(ATF) The special purpose acquisition company (SPAC) boom continued in the first quarter with launches at a value of around $100 billion, helping to drive a +93% rise in global M&A to $1.3 trillion. Growing numbers of SPACs are trading at discount to their nominal $10 price, however, which is shining a light on veterans with a strong track record like Bill Foley.
SPACs have shifted from a market backdrop where many vehicles were trading at a substantial premium to the $10 that is normally used as an issuing price to an environment where many are at a discount to $10.
SPACs in the past moved to a premium when their planned acquisition was close to fruition, or when there had been leakage of information about a pending deal. The premium for multiple vehicles in late 2020 and early 2021 instead indicated frothiness in the market, often driven by retail investors with little interest in the details of individual structures.
The more recent shift to a discount for many SPACs indicates growing fear that too many deals have been issued, often with little to indicate that deal sponsors will be able to find a suitable target.
SPACs that do not close a deal should not in theory cause investors too much harm, as they get their money back with interest, but the prospect of failed vehicles has nevertheless caused investor concern.
This applies to some of the biggest deals in the market, as well as smaller SPACs that are backed by celebrities or untested sponsors.
The $4 billion SPAC that hedge fund manager Bill Ackman launched last year to great fanfare as it became the biggest vehicle yet has missed his own self-imposed deadline for an acquisition by the end of the first quarter of 2021, for example. That recently led his Pershing Square Tontine Holdings SPAC to fall back from a sharp premium.
300 SPACs failed to find a target
Around 300 existing SPACs that have failed to find an acquisition target are now trading at a discount to their issuance price, as the sector has fallen by well over 20% from its aggregate value in February.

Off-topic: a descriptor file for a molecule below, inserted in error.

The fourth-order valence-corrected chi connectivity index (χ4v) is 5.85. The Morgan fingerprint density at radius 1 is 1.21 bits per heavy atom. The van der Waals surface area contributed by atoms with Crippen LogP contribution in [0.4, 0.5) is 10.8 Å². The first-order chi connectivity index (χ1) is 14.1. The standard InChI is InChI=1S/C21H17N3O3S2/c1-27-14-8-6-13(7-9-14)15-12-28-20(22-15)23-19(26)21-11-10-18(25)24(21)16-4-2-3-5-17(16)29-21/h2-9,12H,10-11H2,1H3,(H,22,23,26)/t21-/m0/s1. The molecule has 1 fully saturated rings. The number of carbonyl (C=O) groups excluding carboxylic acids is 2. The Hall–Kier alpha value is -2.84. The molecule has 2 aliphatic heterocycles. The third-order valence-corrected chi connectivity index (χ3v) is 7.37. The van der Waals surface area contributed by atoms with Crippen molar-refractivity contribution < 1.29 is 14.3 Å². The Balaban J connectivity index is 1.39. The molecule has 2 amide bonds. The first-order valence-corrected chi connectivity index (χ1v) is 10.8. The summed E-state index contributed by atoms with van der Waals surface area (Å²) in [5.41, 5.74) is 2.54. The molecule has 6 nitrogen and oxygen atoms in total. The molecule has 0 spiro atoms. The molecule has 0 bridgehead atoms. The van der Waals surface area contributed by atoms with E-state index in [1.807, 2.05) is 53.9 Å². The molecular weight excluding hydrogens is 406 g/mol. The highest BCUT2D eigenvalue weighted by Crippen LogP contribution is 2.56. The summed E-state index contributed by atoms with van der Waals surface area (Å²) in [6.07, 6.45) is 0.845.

This new focus on SPAC value has highlighted the track record of veterans of the market, such as Bill Foley, an American insurance company executive and entrepreneur whose deals are not focused purely on a fashionable sectors such as technology.
Foley and former Citigroup banker Michael Klein are the only two managers to have raised $1 billion or more in three or more separate SPAC launches.
And Foley has delivered for fellow investors with SPACs that have already closed acquisitions.
His most recent deal to close on an acquisition was of Paysafe, a London-based online payments firm that started trading in the US last week after a merger with one of Foley’s SPACs that valued the target at around $9 billion.
A deal that values Alight Solutions at $7.3 billion was announced in January, in another Foley SPAC merger that targeted a firm that brings technological solutions to a long established business need - in this case human resources management for companies.
But in recent interviews Foley has said that he thinks there may be more interesting SPAC opportunities in carve-outs from existing public companies, rather than competing in the heavily trafficked search for relatively new technology firms that are still private.
Investors who are starting to discriminate more than they did in the past between different SPACs – and who are worried about potential discounts in price for vehicles – may be inclined to stick with Foley, as a sector veteran who has demonstrated a focus on value.